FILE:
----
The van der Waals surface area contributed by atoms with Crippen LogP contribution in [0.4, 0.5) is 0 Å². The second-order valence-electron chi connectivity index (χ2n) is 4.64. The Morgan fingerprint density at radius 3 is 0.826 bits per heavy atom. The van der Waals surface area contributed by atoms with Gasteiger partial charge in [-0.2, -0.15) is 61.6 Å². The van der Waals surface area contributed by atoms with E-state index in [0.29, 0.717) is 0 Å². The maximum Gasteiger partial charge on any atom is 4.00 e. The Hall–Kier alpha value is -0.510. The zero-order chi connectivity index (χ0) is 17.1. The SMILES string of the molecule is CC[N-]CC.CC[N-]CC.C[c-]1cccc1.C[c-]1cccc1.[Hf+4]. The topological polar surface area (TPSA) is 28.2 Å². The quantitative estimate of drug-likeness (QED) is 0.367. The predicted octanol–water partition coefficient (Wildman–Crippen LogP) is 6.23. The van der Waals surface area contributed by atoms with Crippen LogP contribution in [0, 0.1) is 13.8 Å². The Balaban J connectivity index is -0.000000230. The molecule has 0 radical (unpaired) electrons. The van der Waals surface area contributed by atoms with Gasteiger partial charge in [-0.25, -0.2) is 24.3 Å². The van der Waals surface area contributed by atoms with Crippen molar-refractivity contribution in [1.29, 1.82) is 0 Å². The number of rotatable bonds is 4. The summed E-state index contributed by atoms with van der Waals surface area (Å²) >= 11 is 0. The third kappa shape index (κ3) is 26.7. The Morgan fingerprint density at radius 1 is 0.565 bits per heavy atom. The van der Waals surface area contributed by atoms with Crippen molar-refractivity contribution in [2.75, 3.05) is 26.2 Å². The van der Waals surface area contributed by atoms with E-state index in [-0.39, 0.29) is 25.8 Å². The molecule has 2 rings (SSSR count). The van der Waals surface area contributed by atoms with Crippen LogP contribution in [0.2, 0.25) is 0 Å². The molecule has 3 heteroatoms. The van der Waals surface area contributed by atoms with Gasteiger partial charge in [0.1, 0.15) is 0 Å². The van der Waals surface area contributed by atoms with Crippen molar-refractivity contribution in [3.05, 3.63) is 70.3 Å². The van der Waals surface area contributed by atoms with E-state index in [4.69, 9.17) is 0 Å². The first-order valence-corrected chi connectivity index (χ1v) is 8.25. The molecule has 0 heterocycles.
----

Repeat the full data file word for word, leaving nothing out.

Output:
The van der Waals surface area contributed by atoms with Crippen LogP contribution in [0.4, 0.5) is 0 Å². The second-order valence-electron chi connectivity index (χ2n) is 4.64. The Morgan fingerprint density at radius 3 is 0.826 bits per heavy atom. The van der Waals surface area contributed by atoms with Gasteiger partial charge in [-0.2, -0.15) is 61.6 Å². The van der Waals surface area contributed by atoms with E-state index in [0.29, 0.717) is 0 Å². The maximum Gasteiger partial charge on any atom is 4.00 e. The Hall–Kier alpha value is -0.510. The zero-order chi connectivity index (χ0) is 17.1. The SMILES string of the molecule is CC[N-]CC.CC[N-]CC.C[c-]1cccc1.C[c-]1cccc1.[Hf+4]. The topological polar surface area (TPSA) is 28.2 Å². The quantitative estimate of drug-likeness (QED) is 0.367. The predicted octanol–water partition coefficient (Wildman–Crippen LogP) is 6.23. The van der Waals surface area contributed by atoms with Crippen LogP contribution in [0, 0.1) is 13.8 Å². The Balaban J connectivity index is -0.000000230. The molecule has 0 radical (unpaired) electrons. The van der Waals surface area contributed by atoms with Gasteiger partial charge in [-0.25, -0.2) is 24.3 Å². The van der Waals surface area contributed by atoms with Crippen molar-refractivity contribution in [1.29, 1.82) is 0 Å². The number of rotatable bonds is 4. The summed E-state index contributed by atoms with van der Waals surface area (Å²) >= 11 is 0. The third kappa shape index (κ3) is 26.7. The Morgan fingerprint density at radius 1 is 0.565 bits per heavy atom. The van der Waals surface area contributed by atoms with Crippen molar-refractivity contribution in [2.75, 3.05) is 26.2 Å². The van der Waals surface area contributed by atoms with E-state index in [-0.39, 0.29) is 25.8 Å². The molecule has 2 rings (SSSR count). The van der Waals surface area contributed by atoms with Crippen LogP contribution in [0.2, 0.25) is 0 Å². The molecule has 3 heteroatoms. The van der Waals surface area contributed by atoms with Gasteiger partial charge in [0.1, 0.15) is 0 Å². The van der Waals surface area contributed by atoms with Crippen molar-refractivity contribution in [3.05, 3.63) is 70.3 Å². The van der Waals surface area contributed by atoms with E-state index in [4.69, 9.17) is 0 Å². The first-order valence-corrected chi connectivity index (χ1v) is 8.25. The molecule has 0 heterocycles.